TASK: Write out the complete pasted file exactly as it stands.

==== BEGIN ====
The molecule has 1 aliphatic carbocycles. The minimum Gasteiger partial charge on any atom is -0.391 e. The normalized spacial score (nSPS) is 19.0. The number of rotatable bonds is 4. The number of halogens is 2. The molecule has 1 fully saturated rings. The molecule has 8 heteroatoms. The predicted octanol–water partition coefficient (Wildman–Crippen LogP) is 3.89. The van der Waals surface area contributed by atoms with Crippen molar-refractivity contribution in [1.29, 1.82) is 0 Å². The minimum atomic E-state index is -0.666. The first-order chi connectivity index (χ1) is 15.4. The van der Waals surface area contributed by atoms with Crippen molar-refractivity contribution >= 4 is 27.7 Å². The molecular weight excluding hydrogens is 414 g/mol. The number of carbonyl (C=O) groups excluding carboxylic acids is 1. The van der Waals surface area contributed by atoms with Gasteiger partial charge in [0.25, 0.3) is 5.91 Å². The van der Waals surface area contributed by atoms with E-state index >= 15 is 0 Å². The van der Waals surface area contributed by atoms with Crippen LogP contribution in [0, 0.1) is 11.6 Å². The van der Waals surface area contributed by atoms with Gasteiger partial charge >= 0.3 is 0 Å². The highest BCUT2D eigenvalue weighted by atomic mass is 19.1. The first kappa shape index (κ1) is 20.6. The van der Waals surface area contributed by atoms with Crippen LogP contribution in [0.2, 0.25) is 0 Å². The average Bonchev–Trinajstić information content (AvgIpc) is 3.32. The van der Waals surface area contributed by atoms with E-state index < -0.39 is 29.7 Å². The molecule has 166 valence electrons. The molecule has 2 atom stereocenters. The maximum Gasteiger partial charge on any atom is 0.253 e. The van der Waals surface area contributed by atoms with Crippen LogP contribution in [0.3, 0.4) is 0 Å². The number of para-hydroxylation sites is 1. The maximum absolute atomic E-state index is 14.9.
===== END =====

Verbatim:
The molecule has 1 aliphatic carbocycles. The minimum Gasteiger partial charge on any atom is -0.391 e. The normalized spacial score (nSPS) is 19.0. The number of rotatable bonds is 4. The number of halogens is 2. The molecule has 1 fully saturated rings. The molecule has 8 heteroatoms. The predicted octanol–water partition coefficient (Wildman–Crippen LogP) is 3.89. The van der Waals surface area contributed by atoms with Crippen molar-refractivity contribution in [1.29, 1.82) is 0 Å². The minimum atomic E-state index is -0.666. The first-order chi connectivity index (χ1) is 15.4. The van der Waals surface area contributed by atoms with Crippen molar-refractivity contribution >= 4 is 27.7 Å². The molecular weight excluding hydrogens is 414 g/mol. The number of carbonyl (C=O) groups excluding carboxylic acids is 1. The van der Waals surface area contributed by atoms with Gasteiger partial charge in [0.25, 0.3) is 5.91 Å². The van der Waals surface area contributed by atoms with E-state index >= 15 is 0 Å². The van der Waals surface area contributed by atoms with Crippen LogP contribution in [0, 0.1) is 11.6 Å². The van der Waals surface area contributed by atoms with Gasteiger partial charge >= 0.3 is 0 Å². The highest BCUT2D eigenvalue weighted by atomic mass is 19.1. The first kappa shape index (κ1) is 20.6. The van der Waals surface area contributed by atoms with Crippen LogP contribution in [0.2, 0.25) is 0 Å². The average Bonchev–Trinajstić information content (AvgIpc) is 3.32. The van der Waals surface area contributed by atoms with E-state index < -0.39 is 29.7 Å². The molecule has 166 valence electrons. The molecule has 2 atom stereocenters. The maximum Gasteiger partial charge on any atom is 0.253 e. The van der Waals surface area contributed by atoms with Crippen LogP contribution in [0.3, 0.4) is 0 Å². The number of para-hydroxylation sites is 1. The maximum absolute atomic E-state index is 14.9.